A bear that killed a woman and her baby daughter in Canada's Yukon Territory in November was so desperate for food that it had eaten a porcupine, whose quills badly injured its digestive system, authorities say. Gordon Hitchcock, Yukon's chief conservation officer, said there was nothing Valérie Théorêt could have done to prevent the rare predatory attack, the CBC reports. He said the starving 18-year-old male grizzly did not have enough body fat to hibernate. Heather Jones, Yukon's chief coroner, said at a Wednesday news conference that the bear had apparently followed snowmobile tracks to the remote cabin where Théorêt, 37, lived with trapper husband Gjermund Roesholt.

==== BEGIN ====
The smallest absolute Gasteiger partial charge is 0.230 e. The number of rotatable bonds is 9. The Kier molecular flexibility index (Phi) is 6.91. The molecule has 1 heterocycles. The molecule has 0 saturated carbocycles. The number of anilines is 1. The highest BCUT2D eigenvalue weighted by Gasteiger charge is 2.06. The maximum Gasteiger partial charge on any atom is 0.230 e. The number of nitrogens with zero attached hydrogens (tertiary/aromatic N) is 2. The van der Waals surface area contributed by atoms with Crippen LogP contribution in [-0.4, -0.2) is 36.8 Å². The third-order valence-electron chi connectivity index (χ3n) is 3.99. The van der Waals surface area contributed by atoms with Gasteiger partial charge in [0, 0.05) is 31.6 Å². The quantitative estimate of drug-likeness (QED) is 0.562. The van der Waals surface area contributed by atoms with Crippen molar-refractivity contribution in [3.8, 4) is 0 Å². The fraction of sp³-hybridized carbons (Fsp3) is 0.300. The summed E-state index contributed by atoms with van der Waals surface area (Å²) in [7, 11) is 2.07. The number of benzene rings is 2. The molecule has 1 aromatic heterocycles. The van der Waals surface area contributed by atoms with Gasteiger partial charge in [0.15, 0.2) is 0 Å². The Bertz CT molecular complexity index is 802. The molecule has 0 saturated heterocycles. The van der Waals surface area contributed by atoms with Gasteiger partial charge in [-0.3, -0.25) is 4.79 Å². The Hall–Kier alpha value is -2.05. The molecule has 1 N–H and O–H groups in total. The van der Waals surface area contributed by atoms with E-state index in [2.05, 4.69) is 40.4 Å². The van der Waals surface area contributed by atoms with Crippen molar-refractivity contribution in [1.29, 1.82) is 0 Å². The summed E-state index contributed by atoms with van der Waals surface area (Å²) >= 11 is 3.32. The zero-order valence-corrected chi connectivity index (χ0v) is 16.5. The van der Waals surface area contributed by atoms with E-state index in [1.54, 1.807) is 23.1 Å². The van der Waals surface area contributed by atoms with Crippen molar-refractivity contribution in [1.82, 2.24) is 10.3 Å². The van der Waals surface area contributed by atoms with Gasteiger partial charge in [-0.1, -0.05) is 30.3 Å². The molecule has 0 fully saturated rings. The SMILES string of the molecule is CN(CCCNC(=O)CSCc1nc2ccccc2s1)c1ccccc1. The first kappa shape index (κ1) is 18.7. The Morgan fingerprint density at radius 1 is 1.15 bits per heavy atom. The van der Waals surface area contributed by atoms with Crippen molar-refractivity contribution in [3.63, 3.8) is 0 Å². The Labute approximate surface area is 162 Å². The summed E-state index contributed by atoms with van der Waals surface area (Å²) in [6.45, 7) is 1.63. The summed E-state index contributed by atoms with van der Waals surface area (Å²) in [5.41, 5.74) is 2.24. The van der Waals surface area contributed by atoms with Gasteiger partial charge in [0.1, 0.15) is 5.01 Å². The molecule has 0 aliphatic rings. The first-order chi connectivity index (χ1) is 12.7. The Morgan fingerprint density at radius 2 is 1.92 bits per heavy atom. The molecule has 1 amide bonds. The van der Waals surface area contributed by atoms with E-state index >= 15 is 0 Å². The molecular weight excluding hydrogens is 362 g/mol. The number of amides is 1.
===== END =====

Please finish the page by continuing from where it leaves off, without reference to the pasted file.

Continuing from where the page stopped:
Jones said tracks suggest that the bear hid in branches near a trail and attacked Théorêt and her 10-month-old daughter Adele, who was in a carrier on her mother's back, as they walked by, the BBC reports. She said the mother and daughter were killed almost instantly. Roesholt shot the bear dead after it charged him when he returned from checking a trapline. He found the bodies of his wife and daughter nearby. Hitchcock described Roesholt and Théorêt, a teacher who was on maternity leave, as "an experienced pair of backcountry users" who made sure there was nothing around the cabin that would attract bears. "Our investigation shows that more than anything else, this was an unfortunate tragedy and that little could have been done to prevent it," he said. (Read more bear attack stories.)